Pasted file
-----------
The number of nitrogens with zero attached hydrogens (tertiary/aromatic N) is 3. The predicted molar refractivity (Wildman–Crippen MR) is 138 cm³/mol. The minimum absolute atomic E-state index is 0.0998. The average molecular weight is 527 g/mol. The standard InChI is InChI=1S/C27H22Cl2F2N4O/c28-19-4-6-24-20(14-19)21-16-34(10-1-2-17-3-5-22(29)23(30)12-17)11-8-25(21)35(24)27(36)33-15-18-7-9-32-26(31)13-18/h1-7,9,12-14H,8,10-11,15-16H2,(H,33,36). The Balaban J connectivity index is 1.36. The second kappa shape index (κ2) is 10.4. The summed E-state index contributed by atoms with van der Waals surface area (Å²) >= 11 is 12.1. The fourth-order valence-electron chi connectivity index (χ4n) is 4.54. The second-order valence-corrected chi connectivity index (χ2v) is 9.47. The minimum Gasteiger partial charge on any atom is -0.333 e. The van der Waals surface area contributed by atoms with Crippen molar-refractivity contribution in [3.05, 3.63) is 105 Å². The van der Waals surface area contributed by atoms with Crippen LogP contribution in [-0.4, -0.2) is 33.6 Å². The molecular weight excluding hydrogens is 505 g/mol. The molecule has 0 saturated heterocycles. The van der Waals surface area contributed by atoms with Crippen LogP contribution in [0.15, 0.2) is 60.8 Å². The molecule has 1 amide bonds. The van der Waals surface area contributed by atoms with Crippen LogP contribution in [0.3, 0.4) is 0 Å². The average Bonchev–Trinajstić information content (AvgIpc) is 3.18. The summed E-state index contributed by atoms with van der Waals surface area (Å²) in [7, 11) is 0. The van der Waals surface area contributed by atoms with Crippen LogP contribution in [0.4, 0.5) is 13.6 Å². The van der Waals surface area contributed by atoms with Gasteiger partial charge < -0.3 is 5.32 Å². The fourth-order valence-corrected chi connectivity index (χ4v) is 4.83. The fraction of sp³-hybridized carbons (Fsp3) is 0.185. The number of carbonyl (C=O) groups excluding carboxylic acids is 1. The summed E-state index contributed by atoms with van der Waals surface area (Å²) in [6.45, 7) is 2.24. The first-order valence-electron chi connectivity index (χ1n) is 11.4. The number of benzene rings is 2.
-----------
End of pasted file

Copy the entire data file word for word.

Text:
The number of nitrogens with zero attached hydrogens (tertiary/aromatic N) is 3. The predicted molar refractivity (Wildman–Crippen MR) is 138 cm³/mol. The minimum absolute atomic E-state index is 0.0998. The average molecular weight is 527 g/mol. The standard InChI is InChI=1S/C27H22Cl2F2N4O/c28-19-4-6-24-20(14-19)21-16-34(10-1-2-17-3-5-22(29)23(30)12-17)11-8-25(21)35(24)27(36)33-15-18-7-9-32-26(31)13-18/h1-7,9,12-14H,8,10-11,15-16H2,(H,33,36). The Balaban J connectivity index is 1.36. The second kappa shape index (κ2) is 10.4. The summed E-state index contributed by atoms with van der Waals surface area (Å²) >= 11 is 12.1. The fourth-order valence-electron chi connectivity index (χ4n) is 4.54. The second-order valence-corrected chi connectivity index (χ2v) is 9.47. The minimum Gasteiger partial charge on any atom is -0.333 e. The van der Waals surface area contributed by atoms with Crippen molar-refractivity contribution in [3.05, 3.63) is 105 Å². The van der Waals surface area contributed by atoms with Crippen LogP contribution in [-0.4, -0.2) is 33.6 Å². The molecular weight excluding hydrogens is 505 g/mol. The molecule has 0 saturated heterocycles. The van der Waals surface area contributed by atoms with Crippen LogP contribution in [0.15, 0.2) is 60.8 Å². The molecule has 1 amide bonds. The van der Waals surface area contributed by atoms with Crippen LogP contribution in [0.3, 0.4) is 0 Å². The average Bonchev–Trinajstić information content (AvgIpc) is 3.18. The summed E-state index contributed by atoms with van der Waals surface area (Å²) in [7, 11) is 0. The van der Waals surface area contributed by atoms with Crippen LogP contribution in [0.4, 0.5) is 13.6 Å². The van der Waals surface area contributed by atoms with Gasteiger partial charge < -0.3 is 5.32 Å². The fourth-order valence-corrected chi connectivity index (χ4v) is 4.83. The fraction of sp³-hybridized carbons (Fsp3) is 0.185. The number of carbonyl (C=O) groups excluding carboxylic acids is 1. The summed E-state index contributed by atoms with van der Waals surface area (Å²) in [6.45, 7) is 2.24. The first-order valence-electron chi connectivity index (χ1n) is 11.4. The number of benzene rings is 2.